Latest Nutrition News

13Dec
2022

Formula Feeding Raises Odds for Anemia in Very 'Preemie' Babies

Formula Feeding Raises Odds for Anemia in Very `Preemie` BabiesTUESDAY, Dec. 13, 2022 (HealthDay News) -- Babies born prematurely who are fed formula may need iron supplementation like their breastfed counterparts, new research suggests. “Just because a baby is on iron-rich formula, we should not assume all of their iron needs are being met, since iron from the formula may not have the same absorption as iron from breast milk,” said researcher Grace Power. She is a third-year medical student at Dalhousie University in Nova Scotia, Canada. “These findings suggest we might need to rethink some of the guidelines for iron supplementation,” she said in a news release from the American Society of Hematology.Currently, the Canadian Pediatric Society recommends iron supplementation for breastfed preterm babies, but not for those fed formula...

Cats Now Have an FDA-Approved Pill to Treat Their Diabetes

9 December 2022
Cats Now Have an FDA-Approved Pill to Treat Their DiabetesFRIDAY, Dec. 9, 2022 (HealthDay News) -- Owners whose cats have diabetes now have a new option to care for the condition in their otherwise healthy pets. The U.S. Food and Drug Administration on Thursday approved the first pill to improve control of diabetes in some cats. The drug, called Bexacat (bexagliflozin tablets), is not insulin and is not meant for cats who have the type of diabetes that requires treatment with insulin. Rather, it is what is called a sodium-glucose cotransporter 2 (SGLT2) inhibitor.The active ingredient in this pill prevents the cat's kidneys from reabsorbing glucose into the blood. This excess glucose leaves the body through the urine, lowering blood sugar levels.As part of the approval, the FDA requires that Bexacat labels include a boxed warning about the...

FDA OKs Bivalent COVID Boosters for Kids 6 Months and Older

8 December 2022
FDA OKs Bivalent COVID Boosters for Kids 6 Months and OlderTHURSDAY, Dec. 8, 2022 (HealthDay News) -- The updated bivalent COVID-19 boosters are now approved for use in children as young as 6 months of age, the U.S. Food and Drug Administration announced today.Children can receive either a Moderna or Pfizer-BioNTech bivalent booster shot, although the rules differ depending on their age and what type of vaccine they got as their primary series, the FDA said.Kids 6 months to 5 years who received the original Moderna vaccine can receive the Moderna booster at least two months after completing their first round of shots.Children 5 and older also can receive the Pfizer-BioNTech booster at least two months after they've completed their first series of COVID shots.The new Pfizer-BioNTech booster will replace the third dose of the primary series of...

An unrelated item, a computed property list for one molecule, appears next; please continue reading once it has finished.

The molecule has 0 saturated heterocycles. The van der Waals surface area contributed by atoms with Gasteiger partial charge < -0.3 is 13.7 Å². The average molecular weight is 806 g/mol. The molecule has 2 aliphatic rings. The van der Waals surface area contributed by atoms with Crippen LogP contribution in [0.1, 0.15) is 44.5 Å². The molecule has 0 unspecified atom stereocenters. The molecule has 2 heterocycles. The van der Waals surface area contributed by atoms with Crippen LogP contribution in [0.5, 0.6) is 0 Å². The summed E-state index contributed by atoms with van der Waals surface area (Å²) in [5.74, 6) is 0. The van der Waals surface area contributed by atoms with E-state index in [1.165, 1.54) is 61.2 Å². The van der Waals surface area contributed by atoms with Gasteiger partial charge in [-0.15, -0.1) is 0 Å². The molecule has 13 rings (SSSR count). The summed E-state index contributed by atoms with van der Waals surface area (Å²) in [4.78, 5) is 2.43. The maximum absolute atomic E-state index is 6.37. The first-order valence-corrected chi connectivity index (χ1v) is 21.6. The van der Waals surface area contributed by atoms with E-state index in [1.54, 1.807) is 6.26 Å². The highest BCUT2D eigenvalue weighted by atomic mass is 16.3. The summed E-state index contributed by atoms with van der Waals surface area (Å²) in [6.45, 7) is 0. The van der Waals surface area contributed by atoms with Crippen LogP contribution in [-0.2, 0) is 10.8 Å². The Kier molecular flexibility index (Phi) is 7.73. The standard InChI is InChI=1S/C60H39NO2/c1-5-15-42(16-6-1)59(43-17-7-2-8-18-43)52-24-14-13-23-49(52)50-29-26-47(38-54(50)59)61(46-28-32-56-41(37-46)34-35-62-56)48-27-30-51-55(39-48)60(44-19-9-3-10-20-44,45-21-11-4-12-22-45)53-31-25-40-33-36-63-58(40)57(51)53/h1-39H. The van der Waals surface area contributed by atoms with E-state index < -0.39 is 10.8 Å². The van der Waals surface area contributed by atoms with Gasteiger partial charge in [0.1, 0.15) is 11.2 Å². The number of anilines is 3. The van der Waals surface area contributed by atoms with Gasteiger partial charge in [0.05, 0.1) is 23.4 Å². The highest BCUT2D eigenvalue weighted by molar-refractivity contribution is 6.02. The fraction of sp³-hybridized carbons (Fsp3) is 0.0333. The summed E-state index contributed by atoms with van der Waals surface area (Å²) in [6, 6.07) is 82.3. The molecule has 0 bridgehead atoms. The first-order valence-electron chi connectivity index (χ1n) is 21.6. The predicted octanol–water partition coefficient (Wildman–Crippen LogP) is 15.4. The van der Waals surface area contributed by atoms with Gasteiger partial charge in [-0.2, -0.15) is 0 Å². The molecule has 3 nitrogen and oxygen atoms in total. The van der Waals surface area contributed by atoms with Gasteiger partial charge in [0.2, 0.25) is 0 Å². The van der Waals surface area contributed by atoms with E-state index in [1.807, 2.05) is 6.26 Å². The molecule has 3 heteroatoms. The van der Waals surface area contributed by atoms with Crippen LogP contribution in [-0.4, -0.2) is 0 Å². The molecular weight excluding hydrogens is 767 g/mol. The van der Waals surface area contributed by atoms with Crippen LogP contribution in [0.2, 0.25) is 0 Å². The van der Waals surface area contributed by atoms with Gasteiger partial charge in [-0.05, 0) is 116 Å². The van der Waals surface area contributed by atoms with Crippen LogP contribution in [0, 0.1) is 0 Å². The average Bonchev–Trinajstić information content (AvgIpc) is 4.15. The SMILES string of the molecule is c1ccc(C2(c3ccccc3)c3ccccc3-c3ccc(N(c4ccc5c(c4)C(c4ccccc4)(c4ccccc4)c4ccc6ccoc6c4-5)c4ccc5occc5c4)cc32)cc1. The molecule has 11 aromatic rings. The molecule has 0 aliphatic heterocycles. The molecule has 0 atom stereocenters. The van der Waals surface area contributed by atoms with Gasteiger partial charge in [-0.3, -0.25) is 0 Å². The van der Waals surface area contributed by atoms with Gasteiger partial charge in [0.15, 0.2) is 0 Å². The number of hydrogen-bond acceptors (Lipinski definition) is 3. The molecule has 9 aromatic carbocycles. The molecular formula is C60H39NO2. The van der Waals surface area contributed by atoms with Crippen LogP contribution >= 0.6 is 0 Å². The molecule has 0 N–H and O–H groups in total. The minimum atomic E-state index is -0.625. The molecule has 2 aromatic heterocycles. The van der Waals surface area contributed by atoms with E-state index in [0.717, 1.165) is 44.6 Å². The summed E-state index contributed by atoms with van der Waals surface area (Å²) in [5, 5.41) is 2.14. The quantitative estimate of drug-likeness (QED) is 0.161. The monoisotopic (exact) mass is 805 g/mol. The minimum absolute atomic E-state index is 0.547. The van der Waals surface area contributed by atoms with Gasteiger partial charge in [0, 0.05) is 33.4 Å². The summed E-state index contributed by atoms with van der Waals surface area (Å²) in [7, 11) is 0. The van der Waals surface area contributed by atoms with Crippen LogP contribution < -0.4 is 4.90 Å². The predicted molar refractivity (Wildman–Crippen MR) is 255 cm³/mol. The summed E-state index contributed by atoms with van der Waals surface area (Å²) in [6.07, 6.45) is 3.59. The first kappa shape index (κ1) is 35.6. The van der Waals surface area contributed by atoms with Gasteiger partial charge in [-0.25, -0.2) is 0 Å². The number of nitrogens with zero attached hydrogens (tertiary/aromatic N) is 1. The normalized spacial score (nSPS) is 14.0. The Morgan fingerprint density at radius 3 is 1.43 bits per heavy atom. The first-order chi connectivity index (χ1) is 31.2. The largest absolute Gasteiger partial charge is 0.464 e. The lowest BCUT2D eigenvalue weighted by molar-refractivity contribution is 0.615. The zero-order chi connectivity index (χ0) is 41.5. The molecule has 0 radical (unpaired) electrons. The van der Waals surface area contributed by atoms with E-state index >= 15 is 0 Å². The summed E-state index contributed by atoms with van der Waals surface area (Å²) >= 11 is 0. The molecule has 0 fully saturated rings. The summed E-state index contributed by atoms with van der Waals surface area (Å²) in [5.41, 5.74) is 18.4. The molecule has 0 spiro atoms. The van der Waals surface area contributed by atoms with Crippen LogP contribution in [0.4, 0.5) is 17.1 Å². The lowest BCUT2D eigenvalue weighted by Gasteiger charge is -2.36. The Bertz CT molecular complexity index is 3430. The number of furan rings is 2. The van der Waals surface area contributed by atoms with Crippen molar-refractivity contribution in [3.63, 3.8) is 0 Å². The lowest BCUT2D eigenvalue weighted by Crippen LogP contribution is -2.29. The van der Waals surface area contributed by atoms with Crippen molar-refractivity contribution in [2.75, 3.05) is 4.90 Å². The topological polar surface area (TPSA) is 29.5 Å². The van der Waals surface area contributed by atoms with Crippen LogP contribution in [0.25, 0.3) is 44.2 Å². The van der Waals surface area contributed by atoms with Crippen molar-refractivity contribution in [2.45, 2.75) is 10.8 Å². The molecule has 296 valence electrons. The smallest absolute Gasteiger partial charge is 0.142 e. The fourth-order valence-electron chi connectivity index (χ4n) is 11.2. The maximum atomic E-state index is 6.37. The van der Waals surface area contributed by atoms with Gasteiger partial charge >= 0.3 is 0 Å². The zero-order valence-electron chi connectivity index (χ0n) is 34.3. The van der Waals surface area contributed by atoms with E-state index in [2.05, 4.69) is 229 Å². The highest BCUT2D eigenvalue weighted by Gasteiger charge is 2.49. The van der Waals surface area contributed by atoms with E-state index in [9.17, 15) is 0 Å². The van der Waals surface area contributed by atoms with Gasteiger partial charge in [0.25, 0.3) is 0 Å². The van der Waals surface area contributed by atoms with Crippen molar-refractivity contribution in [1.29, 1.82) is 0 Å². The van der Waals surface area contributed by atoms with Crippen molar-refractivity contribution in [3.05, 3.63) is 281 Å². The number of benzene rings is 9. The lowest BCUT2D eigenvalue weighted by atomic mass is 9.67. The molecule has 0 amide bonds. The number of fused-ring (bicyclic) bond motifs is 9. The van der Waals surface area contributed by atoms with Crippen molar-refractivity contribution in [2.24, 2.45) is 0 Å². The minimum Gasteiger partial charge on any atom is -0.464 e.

Vitamin D Might Help Shield the Aging Brain

8 December 2022
Vitamin D Might Help Shield the Aging BrainTHURSDAY, Dec. 8, 2022 (HealthDay News) -- Older adults who harbor more vitamin D in their brains may stay mentally sharper, a new study suggests.Researchers found that when older adults had higher levels of vitamin D in their brain tissue, they tended to perform better on standard tests of memory and thinking. They were also less likely to have dementia or milder cognitive impairments.Experts stressed that the study does not prove that vitamin D, itself, protects against dementia -- a complex brain disease that has many contributors. And no one should start downing supplements based on the findings, they said.For one, too much vitamin D can be harmful. And the study did not assess how much vitamin D participants were actually getting day to day."We have no evidence that getting more...

Lasik Surgery Should Carry Warnings of Possible Complications, FDA Says

8 December 2022
Lasik Surgery Should Carry Warnings of Possible Complications, FDA SaysTHURSDAY, Dec. 8, 2022 (HealthDay News) – Lasik eye surgery is a common vision-correcting procedure that many Americans view as safe and effective, but the U.S. Food and Drug Administration has now drafted guidance that warns of potential complications.Although many patients are happy with the results after surgery, the recommended new guidance says complications can include dry eyes, double vision, difficulty with night driving and, in rare cases, chronic eye pain. Even after surgery, some patients will still need eyeglasses.The draft also notes that certain types of patients may be at higher risk of problems, including people with chronic conditions such as diabetes and those who take certain medications, the New York Times reported.Since the recommendations were first released...
RSS
First567810121314Last
HealthDay

Copyright © 2018 HealthDay. All rights reserved.